Tuesday, April 13, 2010

"But Officer I'm a Good Boy" - Severe Autism Reality Hits Home in Oklahoma as the APA Prepares to Substitute Aspergers for Autistic Disorder in the DSM-5

While many major news outlets, Holllywood and the American Psychiatric Association  (in the DSM-5)  are doing their best to convince the world that autism disorders are really just a different way of thinking, that autistic persons are all socially awkward but brilliant success stories waiting to be profiled,  reality hits home for those who are severely affected by autism disorders and the parents who care for them as it did last week in Oklahoma for Stephen B. Puckett, a 28 year old severely autistic man, and his family.

Credit is due to NewsOK (The Oklahoman online) and Age of Autism for reporting the story of Stephen B. Puckett whose autism disorder induced violent behavior at an Oklahoma hospital (OU  Medical Center)  resulted in him being arrested and  taken in handcuffs to an Oklahoma City Jail where his lawyer states that he spent three days in a straight jacket on suicide watch. NewsOK reports that Age of Autism readers responded to that site's coverage with messages of support for the family. A video of Mr. Puckett's mother talking about the situation and changes needed can be found at the NewsOK web site.

The hospital had refused to admit Mr. Puckett after he suffered seizures as a result of his autism. When Mr. Puckett kicked and scratched hospital police officers he was hauled away in handcuffs by police and spent three days in jail in a straightjacket on suicide watch.  As he was being taken away the Oklahoman reports that  Mr. Puckett was heard to say to one of the arresting officers "but officer I'm a good boy".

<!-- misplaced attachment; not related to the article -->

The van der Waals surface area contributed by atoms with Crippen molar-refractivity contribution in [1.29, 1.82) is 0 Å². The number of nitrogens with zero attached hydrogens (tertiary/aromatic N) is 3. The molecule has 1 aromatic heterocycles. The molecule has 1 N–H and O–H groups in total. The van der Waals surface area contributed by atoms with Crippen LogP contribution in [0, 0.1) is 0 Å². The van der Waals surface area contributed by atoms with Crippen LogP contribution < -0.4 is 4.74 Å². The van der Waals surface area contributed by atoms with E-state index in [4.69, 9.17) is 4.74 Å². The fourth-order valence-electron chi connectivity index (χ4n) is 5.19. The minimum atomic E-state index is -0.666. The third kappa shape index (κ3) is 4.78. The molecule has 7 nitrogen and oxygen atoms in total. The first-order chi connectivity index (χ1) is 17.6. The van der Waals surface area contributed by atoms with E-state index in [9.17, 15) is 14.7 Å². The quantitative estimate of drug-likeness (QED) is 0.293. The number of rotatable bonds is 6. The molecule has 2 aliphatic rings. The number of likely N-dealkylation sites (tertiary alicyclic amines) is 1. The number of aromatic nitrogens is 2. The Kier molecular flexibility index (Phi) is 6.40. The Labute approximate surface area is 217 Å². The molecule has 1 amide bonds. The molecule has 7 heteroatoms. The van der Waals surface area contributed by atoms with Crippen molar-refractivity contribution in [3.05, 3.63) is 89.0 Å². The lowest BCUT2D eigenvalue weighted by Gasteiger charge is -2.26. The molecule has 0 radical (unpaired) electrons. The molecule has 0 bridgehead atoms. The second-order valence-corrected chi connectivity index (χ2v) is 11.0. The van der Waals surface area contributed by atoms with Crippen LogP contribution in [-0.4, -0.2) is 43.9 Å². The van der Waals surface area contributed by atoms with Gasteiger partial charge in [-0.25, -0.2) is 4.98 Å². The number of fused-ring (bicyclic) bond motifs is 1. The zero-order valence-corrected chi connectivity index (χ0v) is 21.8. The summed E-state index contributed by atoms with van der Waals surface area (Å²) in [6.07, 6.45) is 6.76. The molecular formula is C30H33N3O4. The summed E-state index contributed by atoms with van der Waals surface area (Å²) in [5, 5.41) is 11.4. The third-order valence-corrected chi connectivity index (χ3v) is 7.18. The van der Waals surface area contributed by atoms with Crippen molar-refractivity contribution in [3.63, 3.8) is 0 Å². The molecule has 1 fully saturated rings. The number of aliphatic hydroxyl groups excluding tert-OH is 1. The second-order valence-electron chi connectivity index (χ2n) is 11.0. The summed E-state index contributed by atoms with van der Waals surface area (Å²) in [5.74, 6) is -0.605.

Ultimately charges were not laid against Mr. Puckett.  Oklahoma County first assistant District Attorney Scott Rowland refused a police request to file charges recognizing that there were mental health issues involved and not wanting to have Mr. Puckett placed in the general prison population. Stephen Puckett's mother has called for legislative policy changes so that hospitals can not refuse to admit people suffering from autism induced seizures. 

What is also needed is recognition by  the American Psychiatric Association that intellectual disability and cognitive impairment, seizures and other issues are often part of autism disorders.  It is wrong headed and dangerous for the APA to remove any mention of intellectual disability from the description of autistic disorder in the DSM5.  The APA currently plans to separate Intellectual Disability from Autistic Disorder and replace it with  the high functioning form of autism now known as Aspergers.  This will not help society or hospitals in Oklahoma understand that as many as 75-80% of persons diagnosed with what is today known as Autistic Disorder are also intellectually disabled or cognitively impaired or that many suffer from seizures and meltdowns such as those that occurred in the OU Medical Center.   

Autism reality is being replaced in the DSM-5 by psychiatric profession convenience (clinical utility) to the detriment of those most severely affected by autism disorders whether they live in Oklahoma in the US or Fredericton, New Brunswick here in Canada. The APA whitewashing of autism realities is well underway and will continue with the APA substitution of  Aspergers for Autistic Disorder in the DSM-5.

6 comments:

Socrates said...

I see you've modified your claim that 80% of the Spectrum has ID - to 80% of those with AD have ID.